Texas, Missouri Among States to Lose Legalized Sports Betting Hopes in 2021
Ronald Martinez/Getty Images. Pictured: A Dallas Cowboys flag.
Another wave of state legislatures adjourned their respective 2021 sessions last month, including four 2021 sports betting legalization hopefuls whose efforts fell short this year.
The nation’s second-most populated state was lobbied heavily by casino and sports betting interests this year, but what seemed like the best chance for gambling expansion in decades once again fell short.
Major Issues: Texas’ conservative policymakers are doubling down on the state’s long-standing gambling aversion, despite (or perhaps because of) rapidly growing and changing population and cultural demographics.
Lt. Gov. Dan Patrick, who in his role has expansive influence over the state Senate, all but shuttered sports betting and casino gaming hopes earlier this year by opposing the half-dozen gambling bills introduced this legislative session. This was despite a Las Vegas Sands-led lobbying charge for the state’s first-ever legal commercial casinos and a mobile sportsbook push from the state’s most high-profile sports franchises.
Instead, conservative political opposition helped tank bipartisan multiple bills that would have allowed Texans to approve new gaming on an upcoming ballot.
Next Chance: This year’s unsuccessful efforts likely push back the first casinos or even sportsbooks until 2025.
The Texas Legislature only meets in odd-numbered years. Barring an unforeseen special session called by Gov. Greg Abbot, that means the next gaming bills can’t be considered until 2023. The next election for a gambling ballot measure wouldn’t be until 2024, meaning a casino or sportsbook couldn’t launch until 2025.
With almost a dozen 2021 sports betting bills introduced, Missouri seemed like one of the nation’s likeliest legalization candidates. Instead, Show Me State bettors will have to wait another year — or more.
Major Issues: Lawmakers, including Republican leadership in the GOP-controlled legislature, largely supported the concept of legal sports betting. Video lottery terminals were far more controversial.
VLTs — video gaming terminals that can function like slot machines and are legal in a handful of states, including neighboring Illinois — have divided Missouri lawmakers for years. Elected officials are split over legalizing these machines, along with how to handle the thousands of unlicensed “grey” VLTs that already operate in the state.
That debate, once again, sucked up much of the political oxygen for sports betting discussions. Until, or if, Missouri lawmakers solve VLT regulations, legal sportsbooks may have to wait.
Next Chance: VLTs and sportsbooks will undoubtedly be on Missouri’s 2022 legislative agenda. Future negotiations and possible court or legal action on VLTs in the coming months could help solve the state’s biggest sports betting obstacle, but the far larger discussions around these machines will likely stall sportsbooks until its resolution.
Another 2021 sports betting prospect saw its legislation efforts stalled by competing stakeholders.
Major Issues: Online and retail sportsbooks have bipartisan support in Kansas. The problem remains which entities can take bets.
The state Senate passed a bill that would allow the state’s four casinos to open online and retail sportsbooks. That bill died in the House, which pushed its own bill that would extend sports betting access to hundreds of lottery retailers (such as convenience stores) throughout the state.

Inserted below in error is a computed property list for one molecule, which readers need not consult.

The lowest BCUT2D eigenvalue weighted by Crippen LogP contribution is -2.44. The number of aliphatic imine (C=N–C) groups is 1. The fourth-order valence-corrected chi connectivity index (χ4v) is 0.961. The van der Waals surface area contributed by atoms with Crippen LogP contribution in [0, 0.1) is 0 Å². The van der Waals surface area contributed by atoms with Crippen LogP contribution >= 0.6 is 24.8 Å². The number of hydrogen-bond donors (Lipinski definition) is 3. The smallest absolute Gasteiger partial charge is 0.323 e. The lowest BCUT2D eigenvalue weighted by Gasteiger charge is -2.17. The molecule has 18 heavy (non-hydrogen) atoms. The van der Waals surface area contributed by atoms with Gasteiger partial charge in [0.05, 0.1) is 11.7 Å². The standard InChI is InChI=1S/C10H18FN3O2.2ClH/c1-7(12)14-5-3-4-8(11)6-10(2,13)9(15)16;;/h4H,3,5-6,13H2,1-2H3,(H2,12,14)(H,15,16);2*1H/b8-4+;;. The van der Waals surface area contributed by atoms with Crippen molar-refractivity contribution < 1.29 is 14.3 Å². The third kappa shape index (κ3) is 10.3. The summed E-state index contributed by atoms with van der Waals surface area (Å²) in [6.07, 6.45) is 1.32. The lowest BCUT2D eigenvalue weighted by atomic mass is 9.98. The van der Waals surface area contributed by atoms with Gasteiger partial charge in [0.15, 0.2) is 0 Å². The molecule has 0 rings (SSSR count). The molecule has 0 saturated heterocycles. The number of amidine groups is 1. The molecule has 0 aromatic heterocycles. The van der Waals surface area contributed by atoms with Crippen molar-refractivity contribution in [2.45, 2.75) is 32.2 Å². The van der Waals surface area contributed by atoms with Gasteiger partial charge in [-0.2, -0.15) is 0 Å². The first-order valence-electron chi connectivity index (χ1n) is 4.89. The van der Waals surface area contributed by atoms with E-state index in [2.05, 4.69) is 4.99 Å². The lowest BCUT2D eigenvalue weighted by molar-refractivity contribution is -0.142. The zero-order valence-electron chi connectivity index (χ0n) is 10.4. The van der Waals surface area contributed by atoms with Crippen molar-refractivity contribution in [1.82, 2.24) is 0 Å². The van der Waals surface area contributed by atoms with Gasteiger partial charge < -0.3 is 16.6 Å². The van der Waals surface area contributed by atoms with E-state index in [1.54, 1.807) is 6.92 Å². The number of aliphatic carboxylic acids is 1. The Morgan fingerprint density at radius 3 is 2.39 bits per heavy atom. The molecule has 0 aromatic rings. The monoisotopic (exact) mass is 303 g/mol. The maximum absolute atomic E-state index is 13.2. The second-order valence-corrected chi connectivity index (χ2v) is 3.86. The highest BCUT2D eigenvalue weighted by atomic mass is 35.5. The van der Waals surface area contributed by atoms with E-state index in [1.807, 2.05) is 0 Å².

Would-be sportsbook operators, such as DraftKings, FanDuel, PointsBet and Barstool Sports, that championed the Senate bill refused to back the House bill. Lawmakers couldn’t break the impasse, killing sports betting hopes when the session adjourned last month.
Next Chance: Like neighboring Missouri, Kansas sports betting will be addressed again next year. However, would-be stakeholders are still miles apart politically, jeopardizing any legalization hopes.
A possible silver lining for Kansas and Missouri is sports betting progress in the opposing statehouse. The two states share the Kansas City metro area, meaning if one state passes a bill it could help force the other to set aside its own difference to stop sports betting dollars from crossing state lines.
Despite late momentum, Alabama’s most substantial package of gambling bills ever ran out of time and political prowess to breakthrough in one of the nation’s most conservative states.
Major Issues: Passing a state lottery, commercial casino and sportsbook package was never going to come easy in one of the last remaining states without any of those options. Alabama is one of the nation’s most culturally conservative states and anti-gambling and religious groups maintain heavy political influence, lobbying heavily this year against any legal gambling expansion.
Still, 2021 was a breakthrough of sorts with the state Senate passing bill that would have allowed voters to approve the state’s biggest gambling expansion ever. The House delayed and effectively killed the bill when this year’s session concluded, but it could be a jumping-off point for another go-round in 2022.
Next Chance: Gov. Kay Ivey backed a 2020 gaming study that helped spark this year’s legislative efforts and will likely support pushes to do so again next year. Additionally, the 2021 legislation wouldn’t have come into effect until the 2022 ballot, so failing this year has no practical impact on Alabamans’ timeline for legal betting.
Deep-rooted gambling opposition will remain next year, but the relative 2021 success shows some of that reluctance may be thawing. With the South increasingly supportive of some forms of legal lottery, casino or sports betting, the region’s last remaining holdout for all three may finally break that long-standing barrier.